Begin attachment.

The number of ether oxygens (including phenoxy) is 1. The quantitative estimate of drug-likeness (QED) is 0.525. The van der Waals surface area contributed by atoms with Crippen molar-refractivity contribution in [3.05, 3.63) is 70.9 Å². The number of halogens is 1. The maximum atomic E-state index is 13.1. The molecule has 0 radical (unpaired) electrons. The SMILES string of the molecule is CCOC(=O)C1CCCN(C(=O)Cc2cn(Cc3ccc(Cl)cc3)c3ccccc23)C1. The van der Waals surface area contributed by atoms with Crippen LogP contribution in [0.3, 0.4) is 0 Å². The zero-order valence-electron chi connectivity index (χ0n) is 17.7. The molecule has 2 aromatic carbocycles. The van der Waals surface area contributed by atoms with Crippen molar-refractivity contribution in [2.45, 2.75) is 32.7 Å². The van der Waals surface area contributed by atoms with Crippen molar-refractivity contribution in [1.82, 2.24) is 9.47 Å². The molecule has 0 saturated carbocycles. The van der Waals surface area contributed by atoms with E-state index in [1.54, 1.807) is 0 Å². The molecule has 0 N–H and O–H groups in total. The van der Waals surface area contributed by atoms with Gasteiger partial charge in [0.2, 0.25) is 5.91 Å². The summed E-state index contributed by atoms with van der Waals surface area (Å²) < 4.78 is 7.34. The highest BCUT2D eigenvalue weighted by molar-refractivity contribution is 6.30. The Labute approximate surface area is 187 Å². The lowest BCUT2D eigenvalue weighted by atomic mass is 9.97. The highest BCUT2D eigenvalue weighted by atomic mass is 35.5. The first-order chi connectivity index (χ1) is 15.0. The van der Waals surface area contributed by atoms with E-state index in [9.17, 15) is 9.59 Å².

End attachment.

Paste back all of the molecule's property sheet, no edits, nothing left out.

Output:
The number of ether oxygens (including phenoxy) is 1. The quantitative estimate of drug-likeness (QED) is 0.525. The van der Waals surface area contributed by atoms with Crippen molar-refractivity contribution in [3.05, 3.63) is 70.9 Å². The number of halogens is 1. The maximum atomic E-state index is 13.1. The molecule has 0 radical (unpaired) electrons. The SMILES string of the molecule is CCOC(=O)C1CCCN(C(=O)Cc2cn(Cc3ccc(Cl)cc3)c3ccccc23)C1. The van der Waals surface area contributed by atoms with Crippen LogP contribution in [0.3, 0.4) is 0 Å². The zero-order valence-electron chi connectivity index (χ0n) is 17.7. The molecule has 2 aromatic carbocycles. The van der Waals surface area contributed by atoms with Crippen molar-refractivity contribution in [2.45, 2.75) is 32.7 Å². The van der Waals surface area contributed by atoms with Crippen molar-refractivity contribution in [1.82, 2.24) is 9.47 Å². The molecule has 0 saturated carbocycles. The van der Waals surface area contributed by atoms with E-state index in [1.54, 1.807) is 0 Å². The molecule has 0 N–H and O–H groups in total. The van der Waals surface area contributed by atoms with Gasteiger partial charge in [0.2, 0.25) is 5.91 Å². The summed E-state index contributed by atoms with van der Waals surface area (Å²) < 4.78 is 7.34. The highest BCUT2D eigenvalue weighted by molar-refractivity contribution is 6.30. The Labute approximate surface area is 187 Å². The lowest BCUT2D eigenvalue weighted by atomic mass is 9.97. The highest BCUT2D eigenvalue weighted by atomic mass is 35.5. The first-order chi connectivity index (χ1) is 15.0. The van der Waals surface area contributed by atoms with E-state index in [9.17, 15) is 9.59 Å².